Published Jan 01, 2006One Hour Photo is a study of one lonely man's debilitating obsessiveness, taking its cue from 70s films such as Taxi Driver, but updating the setting to the contemporary bleak world of soulless consumer culture. Robin Wiliams stars as Sy Parrish, a long-standing employee at the photo counter of a Wal-Mart style big box retail chain. It is quickly revealed that Sy has developed an unhealthy fixation on the Yorkin family, whose photos he routinely processes, keeping copies for himself. Will and Nina Yorkin (Michael Vartan and Connie Neilson) and their son Jake (Dylan Smith) lead a seemingly perfect upwardly mobile domestic life, which is much coveted by Sy. Sad and isolated, Sy increasingly indulges in rich fantasies depicting his involvement in the Yorkin family and tries to establish real-life bonds with the objects of his obsession, who are only peripherally aware of his existence. Things come to a head when Sy discovers a secret which cracks the Yorkin's domestic facade and takes it upon himself to expose and correct it.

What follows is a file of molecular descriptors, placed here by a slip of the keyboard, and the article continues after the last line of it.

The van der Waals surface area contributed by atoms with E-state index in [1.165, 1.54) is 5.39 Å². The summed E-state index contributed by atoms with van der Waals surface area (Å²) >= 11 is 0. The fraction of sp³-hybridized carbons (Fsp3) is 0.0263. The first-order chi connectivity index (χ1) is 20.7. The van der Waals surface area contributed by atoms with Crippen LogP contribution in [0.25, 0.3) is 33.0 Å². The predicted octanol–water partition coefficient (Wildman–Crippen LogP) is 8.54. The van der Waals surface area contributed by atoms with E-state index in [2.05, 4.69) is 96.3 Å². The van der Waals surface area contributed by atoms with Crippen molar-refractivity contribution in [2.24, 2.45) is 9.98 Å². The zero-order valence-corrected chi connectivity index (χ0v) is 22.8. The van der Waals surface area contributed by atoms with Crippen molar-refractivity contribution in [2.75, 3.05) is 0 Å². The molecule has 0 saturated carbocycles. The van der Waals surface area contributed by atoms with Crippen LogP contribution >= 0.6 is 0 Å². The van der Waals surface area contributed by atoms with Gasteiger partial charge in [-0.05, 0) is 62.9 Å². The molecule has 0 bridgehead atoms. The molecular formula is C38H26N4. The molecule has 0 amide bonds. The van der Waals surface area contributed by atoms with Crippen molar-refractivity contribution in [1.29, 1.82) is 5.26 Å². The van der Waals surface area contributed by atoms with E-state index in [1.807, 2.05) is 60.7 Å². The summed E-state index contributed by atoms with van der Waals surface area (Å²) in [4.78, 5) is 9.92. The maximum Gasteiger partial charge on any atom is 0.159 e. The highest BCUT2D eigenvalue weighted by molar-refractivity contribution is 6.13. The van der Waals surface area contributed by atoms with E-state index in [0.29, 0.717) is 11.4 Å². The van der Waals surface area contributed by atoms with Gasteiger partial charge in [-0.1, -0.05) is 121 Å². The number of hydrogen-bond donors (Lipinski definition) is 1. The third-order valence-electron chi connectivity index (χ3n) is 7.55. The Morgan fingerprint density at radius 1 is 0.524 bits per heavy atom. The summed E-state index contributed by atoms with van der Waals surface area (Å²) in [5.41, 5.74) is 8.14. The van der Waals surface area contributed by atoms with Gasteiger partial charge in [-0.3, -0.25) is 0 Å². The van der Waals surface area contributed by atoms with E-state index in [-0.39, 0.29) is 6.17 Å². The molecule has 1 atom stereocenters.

Robin Williams' performance is really the key to this movie's success. He manages to make Sy both sympathetic and insidiously creepy at the same time, creating a character who has so thoroughly repressed reality that his actions are entirely unpredictable. This creates a tension that is sustained for almost the entire movie, as you wait and wait for the character's madness to finally break through his carefully controlled exterior. Unfortunately, like most things like this, the anticipation is better than the payoff, making the film's climax of action its weakest part.
Director Mark Romanek (best known for his innovative music videos) employs a striking visual landscape to mirror his script's main themes, juxtaposing the cold corporate palette of Sy's workplace and the utter drabness of his empty apartment with the Yorkin's warm and textured family home. However, Romanek's script could do without its pretentious philosophic musings on the nature of photography, which are obvious and just get in the way of its much more interesting exploration of loneliness and isolation.